Good Things Happening Around the Outer Banks
This is certainly a difficult time for all of us to be going through. Yet here we are at a place where no one could ever imagine we would be in the 21st century.
It’s troubling, disquieting and a little bit scary. But the fact is, we’ll get through this and the Atlantic Ocean will still be breaking on the beautiful beaches of the Outer Banks. Overhead seagulls and osprey will still soar through the air. The sun will rise and the sun will set and we’ll get through this.
One of the things that happens when tragedy strikes our homes is that we discover there is a remarkable capacity in the human spirit to reach out to others, to offer help in whatever way we can.
The Outer Banks is certainly such a place. We think more so here than perhaps any other place, although we will admit to a certain amount of hometown boosterism.
Still, there are some great things happening on the Outer Banks that speak volumes about what our community is all about.
Feeding Every Child
All North Carolina schools are closed, the children taking classes online.
Certainly, the primary function of our schools is the education of our children, but increasingly schools have become an important place to get breakfast and lunch five days a week for many kids.
Dare County, does not have nearly as many students qualifying for free or reduced fees for their meals as our cities and poorer areas do, but there is a substantial number that do fall into those designations.
There is another consideration as well. For a number of kids, regardless of the family’s income, school lunch is a regular part of their day. For the older kids, especially high school students—they’re adjusting. But with all North Carolina students going to school online right now, for the younger students, it’s a harder adjustment and a school lunch represents something that is normal.
Looking the situation over, Dare County Schools decided they were going to feed any child 18 and under for free. No questions asked; just show up at any of the 17 sites scattered around the county and ask for breakfast or lunch.
Even though the youngest children are not yet in school, the decision to make meals available to them as well was the right one according to Kelleta Govan, Dare County Schools Nutrition Supervisor.
“If I have three children and two of them are in school, I’d hate to give two kids bags and then the third kid not have anything,” she said in an Outer Banks Voice article.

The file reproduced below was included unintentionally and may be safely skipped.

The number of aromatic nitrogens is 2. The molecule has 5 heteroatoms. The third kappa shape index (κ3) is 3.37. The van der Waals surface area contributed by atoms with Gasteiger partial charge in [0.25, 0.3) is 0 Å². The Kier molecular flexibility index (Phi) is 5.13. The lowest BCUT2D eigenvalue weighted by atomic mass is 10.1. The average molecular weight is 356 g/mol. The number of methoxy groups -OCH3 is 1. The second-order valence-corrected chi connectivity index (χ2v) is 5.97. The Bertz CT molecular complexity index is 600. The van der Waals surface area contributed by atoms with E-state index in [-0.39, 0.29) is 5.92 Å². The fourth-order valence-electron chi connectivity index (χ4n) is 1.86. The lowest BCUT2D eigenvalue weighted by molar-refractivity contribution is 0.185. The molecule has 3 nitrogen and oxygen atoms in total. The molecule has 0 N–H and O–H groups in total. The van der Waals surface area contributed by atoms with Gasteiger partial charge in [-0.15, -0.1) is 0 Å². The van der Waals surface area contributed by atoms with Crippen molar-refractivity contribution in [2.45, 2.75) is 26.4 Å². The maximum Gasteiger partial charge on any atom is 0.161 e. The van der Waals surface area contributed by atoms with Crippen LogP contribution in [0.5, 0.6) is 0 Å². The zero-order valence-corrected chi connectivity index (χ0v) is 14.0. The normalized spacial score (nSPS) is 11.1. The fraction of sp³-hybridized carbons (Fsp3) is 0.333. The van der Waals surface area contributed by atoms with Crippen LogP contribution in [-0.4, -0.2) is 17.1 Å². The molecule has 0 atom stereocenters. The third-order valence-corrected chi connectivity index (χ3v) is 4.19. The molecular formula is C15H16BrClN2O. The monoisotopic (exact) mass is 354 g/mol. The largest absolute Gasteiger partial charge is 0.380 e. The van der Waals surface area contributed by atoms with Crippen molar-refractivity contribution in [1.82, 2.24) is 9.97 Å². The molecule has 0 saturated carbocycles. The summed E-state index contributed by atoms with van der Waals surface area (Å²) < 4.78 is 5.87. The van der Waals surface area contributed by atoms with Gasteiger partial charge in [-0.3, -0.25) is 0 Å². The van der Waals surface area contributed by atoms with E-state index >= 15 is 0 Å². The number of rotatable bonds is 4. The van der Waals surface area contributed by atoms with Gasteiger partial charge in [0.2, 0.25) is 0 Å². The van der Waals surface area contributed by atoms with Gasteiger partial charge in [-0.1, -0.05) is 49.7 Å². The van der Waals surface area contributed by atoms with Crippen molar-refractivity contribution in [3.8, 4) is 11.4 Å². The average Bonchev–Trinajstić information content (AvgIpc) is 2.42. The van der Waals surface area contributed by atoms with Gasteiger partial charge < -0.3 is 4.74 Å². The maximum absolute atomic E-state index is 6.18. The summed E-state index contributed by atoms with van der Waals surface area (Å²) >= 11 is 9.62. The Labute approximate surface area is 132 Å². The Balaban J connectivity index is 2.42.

Keeping the Lights on for Hope
Maybe it was serendipity; perhaps divine intervention; or maybe just that Carla and Paul Borzellino are a little older and they didn’t quite get around to getting all of their Christmas decorations down from their Southern Shores home.
Whatever the reason may have been, as the concerns and fears grew, the couple decided that leaving the lights on and making the night sky bright in their 7th Street neighborhood might lift some spirits.
It does. It’s a small gesture, but it’s nice.
The couple did put a sign in the front yard reading, “A Message of Hope and Healing.”
According to the Borzellino’s, we’ll know things are getting better when the lights and sign come down.
Wash Your Hands Wash Your Hands Wash You Hands
For anyone who has ever worked in food service the modern mantra of “wash your hands, wash your hands, wash your hands…” is old hat.
Old hat or new mantra, it is a proven and very effective first line of defense in the spread of any pathogen, virus or germ.
The guys at Outer Banks Distilling in Manteo know this since rum making is part of food service and everyone there has worked in restaurants in the past.
They had a batch of 160 proof alcohol ready to go, distilled from sugar—that’s what makes it rum. But add a little glycerin and some hydrogen peroxide to the alcohol, and you’ve got a hand sanitizer, and one that works very well.
That’s what they did.
They didn’t stop there, though. After making it, they put the word out that anyone who wanted a bottle, all they had to do was stop by the distillery and the bottle was theirs for free.
They do run out of glycerine from time to time, so there are delays in availability. Still, it’s a wonderful way to say to everyone, “Be safe. Be smart.”
It also gives us a chance to mention their rum is wonderful. When life returns to normal, pick up a bottle of Outer Banks Rum. You won’t be disappointed.